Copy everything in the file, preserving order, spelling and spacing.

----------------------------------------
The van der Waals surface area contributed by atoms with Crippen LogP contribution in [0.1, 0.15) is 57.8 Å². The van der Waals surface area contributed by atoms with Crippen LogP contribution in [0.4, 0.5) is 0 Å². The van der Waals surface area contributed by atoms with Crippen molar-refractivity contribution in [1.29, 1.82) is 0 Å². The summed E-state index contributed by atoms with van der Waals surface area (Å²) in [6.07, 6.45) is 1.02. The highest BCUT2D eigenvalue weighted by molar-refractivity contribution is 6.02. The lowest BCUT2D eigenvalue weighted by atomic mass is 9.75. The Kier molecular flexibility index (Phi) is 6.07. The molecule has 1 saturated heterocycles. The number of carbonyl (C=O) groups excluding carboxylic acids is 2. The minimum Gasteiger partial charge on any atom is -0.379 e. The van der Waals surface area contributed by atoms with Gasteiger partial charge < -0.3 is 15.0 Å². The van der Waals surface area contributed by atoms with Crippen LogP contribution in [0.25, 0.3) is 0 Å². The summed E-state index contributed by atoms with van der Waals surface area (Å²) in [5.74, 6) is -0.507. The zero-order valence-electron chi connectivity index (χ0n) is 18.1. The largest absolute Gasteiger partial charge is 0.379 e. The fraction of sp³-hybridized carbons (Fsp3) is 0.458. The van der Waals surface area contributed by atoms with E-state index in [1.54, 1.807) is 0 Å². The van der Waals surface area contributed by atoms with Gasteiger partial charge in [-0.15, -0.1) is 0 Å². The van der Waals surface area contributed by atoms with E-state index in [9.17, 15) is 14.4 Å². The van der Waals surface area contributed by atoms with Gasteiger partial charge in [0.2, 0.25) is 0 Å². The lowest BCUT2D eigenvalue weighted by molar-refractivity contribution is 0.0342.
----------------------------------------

The van der Waals surface area contributed by atoms with Crippen LogP contribution in [0.1, 0.15) is 57.8 Å². The van der Waals surface area contributed by atoms with Crippen LogP contribution in [0.4, 0.5) is 0 Å². The van der Waals surface area contributed by atoms with Crippen molar-refractivity contribution in [1.29, 1.82) is 0 Å². The summed E-state index contributed by atoms with van der Waals surface area (Å²) in [6.07, 6.45) is 1.02. The highest BCUT2D eigenvalue weighted by molar-refractivity contribution is 6.02. The lowest BCUT2D eigenvalue weighted by atomic mass is 9.75. The Kier molecular flexibility index (Phi) is 6.07. The molecule has 1 saturated heterocycles. The number of carbonyl (C=O) groups excluding carboxylic acids is 2. The minimum Gasteiger partial charge on any atom is -0.379 e. The van der Waals surface area contributed by atoms with Gasteiger partial charge < -0.3 is 15.0 Å². The van der Waals surface area contributed by atoms with Crippen LogP contribution in [0.25, 0.3) is 0 Å². The summed E-state index contributed by atoms with van der Waals surface area (Å²) in [5.74, 6) is -0.507. The zero-order valence-electron chi connectivity index (χ0n) is 18.1. The largest absolute Gasteiger partial charge is 0.379 e. The fraction of sp³-hybridized carbons (Fsp3) is 0.458. The van der Waals surface area contributed by atoms with E-state index in [1.54, 1.807) is 0 Å². The van der Waals surface area contributed by atoms with Gasteiger partial charge in [-0.15, -0.1) is 0 Å². The van der Waals surface area contributed by atoms with E-state index in [9.17, 15) is 14.4 Å². The van der Waals surface area contributed by atoms with Gasteiger partial charge in [0.2, 0.25) is 0 Å². The lowest BCUT2D eigenvalue weighted by molar-refractivity contribution is 0.0342.